It has been more than a decade since Indonesia has strictly mandated corporate social responsibility. The 2007 Law on Limited Liability Company regulates the corporate social and environmental responsibility of companies, requiring that companies, mainly state-owned enterprises and those in the energy and extractive industries, must fulfill their CSR obligations.
The 2012 Government Regulation on Corporate Social and Environmental Responsibility and the 2007 Law on Investment further exemplify Indonesia's commitment to prevent or reduce the social and environmental damage caused by corporations.
While many companies, both local and international, have contributed to the community through taxes and CSR programs, the lack of understanding of the benefits of proper CSR programs has deterred some companies from implementing their CSR correctly.
However, in 2017, we saw some improvements in this space. The Indonesian Financial Services Authority (OJK) issued a regulation mandating all financial service institutions, issuers, and publicly listed companies in Indonesia to develop and submit sustainable action plans and submit sustainability reports by 2020. That is one of the ways the government is supporting sustainable economic growth and helping Indonesia meet its commitment to reach the Sustainable Development Goals by 2030.
Just as it felt as though this could be the turning point of how companies in Indonesia can better contribute to the community, the Covid-19 pandemic wreaked havoc.
As the world grapples with the impact of Covid-19 and pressing issues like climate change, environmental degradation and rising inequality, we have now realized that our current social and economic system is too fragile.
Beyond the immediate impact on public health, the Covid-19 pandemic has significant implications on social, economic and psychological aspects of life, especially for the nation's most vulnerable communities. There will be 17.5 million more families falling below the poverty line due to Covid-19. Meanwhile, 25 million people in the informal sector are also at risk of being unemployed, with 8 million people at risk of being terminated from their employment.
As the pandemic brings about layered issues from different sectors, companies need to be flexible and plan their next steps accordingly. Beyond just doing good for the community, there is now a more urgent need to help Indonesia respond to the crisis.
Companies may have already planned or even executed their existing CSR programs, often going through months-long processes of assessments and approvals. But, in times of crisis, it is speed, flexibility, and innovation that will provide the most beneficial solutions to the problems in a community.
To help Indonesia emerge stronger from a crisis, companies can play a critical role by altering and switching their existing CSR programs to better respond to their communities' needs. The ability to swiftly work in crisis mode, provide immediate emergency response, and assist the government in its response program will redefine the longevity and standing of companies in their communities for months and even years to come.
Take the Rorotan Free Health Clinics constructed in collaboration between Thailand's oil and gas company PTTEP and Yayasan Dompet Dhuafa to serve the underprivileged communities of North Jakarta. Since its establishment in 2016, the clinic has helped 473,353 beneficiaries spread across Jakarta, providing preventive, promotive, and curative services to the community.
After the outbreak, PTTEP, through the Rorotan Free Health Clinic, promptly donated masks and PPE for the local community, providing socialization on healthy living and assistance to the most impacted families. Additionally, PTTEP's CSR program has provided benefits beyond immediate Covid-19 response. To support its health services, the health clinic also builds promotive health services through training, education, activism, and health screenings to create a healthy and resilient community.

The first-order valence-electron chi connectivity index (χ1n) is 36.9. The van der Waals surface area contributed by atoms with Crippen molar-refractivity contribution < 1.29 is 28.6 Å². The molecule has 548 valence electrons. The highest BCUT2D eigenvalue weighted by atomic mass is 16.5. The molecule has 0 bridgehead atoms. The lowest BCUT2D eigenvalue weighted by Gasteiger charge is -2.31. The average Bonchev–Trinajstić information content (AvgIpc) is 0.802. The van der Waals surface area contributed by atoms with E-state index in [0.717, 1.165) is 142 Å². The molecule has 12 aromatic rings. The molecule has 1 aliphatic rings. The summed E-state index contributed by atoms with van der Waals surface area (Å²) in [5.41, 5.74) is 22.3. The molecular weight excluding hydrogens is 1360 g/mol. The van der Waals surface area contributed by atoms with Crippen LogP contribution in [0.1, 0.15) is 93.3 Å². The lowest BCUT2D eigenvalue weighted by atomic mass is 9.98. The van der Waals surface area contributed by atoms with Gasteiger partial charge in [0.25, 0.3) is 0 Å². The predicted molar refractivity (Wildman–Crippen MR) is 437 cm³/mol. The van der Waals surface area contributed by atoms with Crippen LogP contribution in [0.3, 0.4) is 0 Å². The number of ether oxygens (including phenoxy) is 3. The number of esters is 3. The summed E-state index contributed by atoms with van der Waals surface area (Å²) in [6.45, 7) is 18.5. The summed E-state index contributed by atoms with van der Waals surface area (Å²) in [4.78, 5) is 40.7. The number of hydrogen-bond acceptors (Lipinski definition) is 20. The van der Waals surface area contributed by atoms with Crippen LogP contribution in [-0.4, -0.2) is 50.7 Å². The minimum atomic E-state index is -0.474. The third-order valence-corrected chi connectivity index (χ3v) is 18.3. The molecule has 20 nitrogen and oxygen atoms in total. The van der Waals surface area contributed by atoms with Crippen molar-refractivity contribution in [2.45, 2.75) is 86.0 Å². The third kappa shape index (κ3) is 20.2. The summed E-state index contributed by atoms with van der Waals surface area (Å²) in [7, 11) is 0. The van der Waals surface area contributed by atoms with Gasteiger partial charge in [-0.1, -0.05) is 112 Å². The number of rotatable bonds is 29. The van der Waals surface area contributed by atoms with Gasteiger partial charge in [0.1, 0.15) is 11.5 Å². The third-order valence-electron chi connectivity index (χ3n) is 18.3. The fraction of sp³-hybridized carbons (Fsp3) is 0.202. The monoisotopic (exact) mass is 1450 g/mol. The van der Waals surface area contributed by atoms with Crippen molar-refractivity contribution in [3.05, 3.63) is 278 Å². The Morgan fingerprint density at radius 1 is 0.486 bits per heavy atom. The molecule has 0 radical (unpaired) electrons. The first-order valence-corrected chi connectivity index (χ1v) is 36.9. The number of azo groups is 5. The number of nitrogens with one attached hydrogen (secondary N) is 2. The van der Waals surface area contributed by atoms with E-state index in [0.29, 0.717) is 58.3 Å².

Similarly, Indonesia's own Pertamina acted fast when the pandemic hit. They distributed 300 ventilators for state-owned hospitals and 300,000 vitamins for medical personnel, tanker crews, gas station operators, and the public. Understanding the critical need to support the country's healthcare system, it renovated Covid-19 referral hospitals. It provided medical facilities and equipment with a total cost of up to Rp 130 billion ($8.8 million).
CSR activities that work for long-term impact allow communities to not only survive the pandemic but also thrive after the epidemic has passed. Partnerships are also necessary to build resilient communities. CSR programs must be in line with government initiatives so that the impact can be more widespread and sustainable.
Both PTTEP and Pertamina supported the government stimulus program for SMEs during the pandemic. PTTEP, in partnership with Dompet Dhuafa, also provided 60 SMEs in North Jakarta with not only capital assistance, but also training, access to fintech tools, and business monitoring to thrive despite the pandemic.
Pertamina has also prepared business capital assistance through the Partnership Program to support Micro, Small, and Medium Enterprises (MSMEs) amid Covid-19 to 1000 SMEs in Riau, North Sumatra, DKI Jakarta, West Java, Banten, East Java, Bali, NTB, and West Kalimantan.
The Covid-19 pandemic has forced us to think differently about how we can do good for our community. This crisis has challenged us to embrace agility, flexibility, and innovation in our programs and shape them in ways that have previously not been planned. Be it this pandemic or the next natural disaster; we must strive to act adaptively and seek ways to come out stronger after the crisis together.
Maria Nindita Radyati is the executive director of the Centre for Entrepreneurship, Change, and Third Sector (CECT-USAKTI), a research center under the postgraduate program at Trisakti University.